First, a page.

Opportunity To Replace, Redraft Colonial Criminal Laws “Wasted”: P Chidambaram


Congress leader P Chidambaram on Thursday criticised the three bills brought by the government.

New Delhi:

Congress leader P Chidambaram on Thursday criticised the three bills brought by the government that seek to overhaul the criminal justice system, saying the opportunity to replace and redraft the colonial laws has been “wasted.” The Lok Sabha on Wednesday passed three key bills — the Bharatiya Nyaya (Second) Sanhita, Bharatiya Nagarik Suraksha (Second) Sanhita, and the Bharatiya Sakshya (Second) Bill.

In a post on X, former home minister Mr Chidambaram said, “Has the government really dumped the British ‘colonial’ criminal laws? Consider the fact that 90-95% of IPC, 95% of CrPC and 99% of Evidence Act have been cut, copied and pasted in the three Bills: can any one deny or debate that fact?” “In fact, the government has immortalised Macaulay and Fitz Stephen who drafted the original IPC and Evidence Act,” he claimed.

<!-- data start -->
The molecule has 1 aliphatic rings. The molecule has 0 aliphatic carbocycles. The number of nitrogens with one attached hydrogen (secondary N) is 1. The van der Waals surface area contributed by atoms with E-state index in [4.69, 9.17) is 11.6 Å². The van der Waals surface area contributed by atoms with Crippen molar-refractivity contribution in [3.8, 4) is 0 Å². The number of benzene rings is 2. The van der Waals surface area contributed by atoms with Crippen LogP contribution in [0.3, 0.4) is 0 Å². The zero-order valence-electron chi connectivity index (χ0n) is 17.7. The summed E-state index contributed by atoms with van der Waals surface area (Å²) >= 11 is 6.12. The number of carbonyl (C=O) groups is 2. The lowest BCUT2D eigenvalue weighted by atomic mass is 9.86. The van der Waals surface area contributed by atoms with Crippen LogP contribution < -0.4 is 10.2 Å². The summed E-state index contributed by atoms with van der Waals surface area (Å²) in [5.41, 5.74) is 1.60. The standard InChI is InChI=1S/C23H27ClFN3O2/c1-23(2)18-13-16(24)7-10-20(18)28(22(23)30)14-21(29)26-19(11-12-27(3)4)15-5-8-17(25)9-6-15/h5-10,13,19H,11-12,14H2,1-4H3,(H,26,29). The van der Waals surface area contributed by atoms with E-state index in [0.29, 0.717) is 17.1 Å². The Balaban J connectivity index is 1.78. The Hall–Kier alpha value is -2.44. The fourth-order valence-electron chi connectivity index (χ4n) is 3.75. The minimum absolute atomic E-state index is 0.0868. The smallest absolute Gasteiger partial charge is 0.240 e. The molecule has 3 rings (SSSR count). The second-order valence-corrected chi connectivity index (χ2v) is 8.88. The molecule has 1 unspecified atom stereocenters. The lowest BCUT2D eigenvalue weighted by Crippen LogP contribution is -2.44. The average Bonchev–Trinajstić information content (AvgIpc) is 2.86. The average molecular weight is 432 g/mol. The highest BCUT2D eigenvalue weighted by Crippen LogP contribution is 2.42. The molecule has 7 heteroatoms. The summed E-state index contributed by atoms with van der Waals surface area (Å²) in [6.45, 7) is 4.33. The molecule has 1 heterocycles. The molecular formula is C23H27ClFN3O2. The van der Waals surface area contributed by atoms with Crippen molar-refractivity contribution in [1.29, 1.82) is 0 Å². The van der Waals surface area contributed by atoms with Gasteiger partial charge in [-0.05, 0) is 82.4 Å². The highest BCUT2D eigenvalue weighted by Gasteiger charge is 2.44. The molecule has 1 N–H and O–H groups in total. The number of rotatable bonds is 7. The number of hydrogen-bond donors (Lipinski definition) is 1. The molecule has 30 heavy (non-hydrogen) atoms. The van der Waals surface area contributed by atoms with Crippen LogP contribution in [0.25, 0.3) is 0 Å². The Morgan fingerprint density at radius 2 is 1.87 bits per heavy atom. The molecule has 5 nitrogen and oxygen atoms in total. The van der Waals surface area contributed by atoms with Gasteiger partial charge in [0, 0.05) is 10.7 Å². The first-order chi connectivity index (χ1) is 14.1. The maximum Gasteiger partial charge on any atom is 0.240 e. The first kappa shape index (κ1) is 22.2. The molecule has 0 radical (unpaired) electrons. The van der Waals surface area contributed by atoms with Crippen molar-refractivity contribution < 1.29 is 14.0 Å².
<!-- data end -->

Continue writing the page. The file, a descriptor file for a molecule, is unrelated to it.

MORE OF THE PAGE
The opportunity to replace and redraft the laws has been wasted, Mr Chidambaram said.

In another post, he said the Union Home Minister stated that three instances of the colonist imprint have been repealed but the facts say otherwise.

“Sedition was read down severely and registration of FIRs for sedition was prohibited by the Supreme Court. Sec 377 of the IPC relating to homosexuality was decriminalised by the Supreme Court. The section on Adultery was struck down by the Supreme Court,” he said.

“We can thank the Hon’ble Home Minister for rejecting the recommendations of the Standing Committee (dominated by BJP MPs) for including these ‘offences’ in the new Bill,” Mr Chidambaram said.

The passing of the three Bills with the Opposition benches practically empty (thanks to the 143 suspensions) is like winning a cricket match where the opposite team is not allowed to bat, he said.

The three bills will replace the colonial-era Indian Penal Code, 1860, the Code of Criminal Procedure Act, 1898, and the Indian Evidence Act of 1872, respectively.

(Except for the headline, this story has not been edited by NDTV staff and is published from a syndicated feed.)


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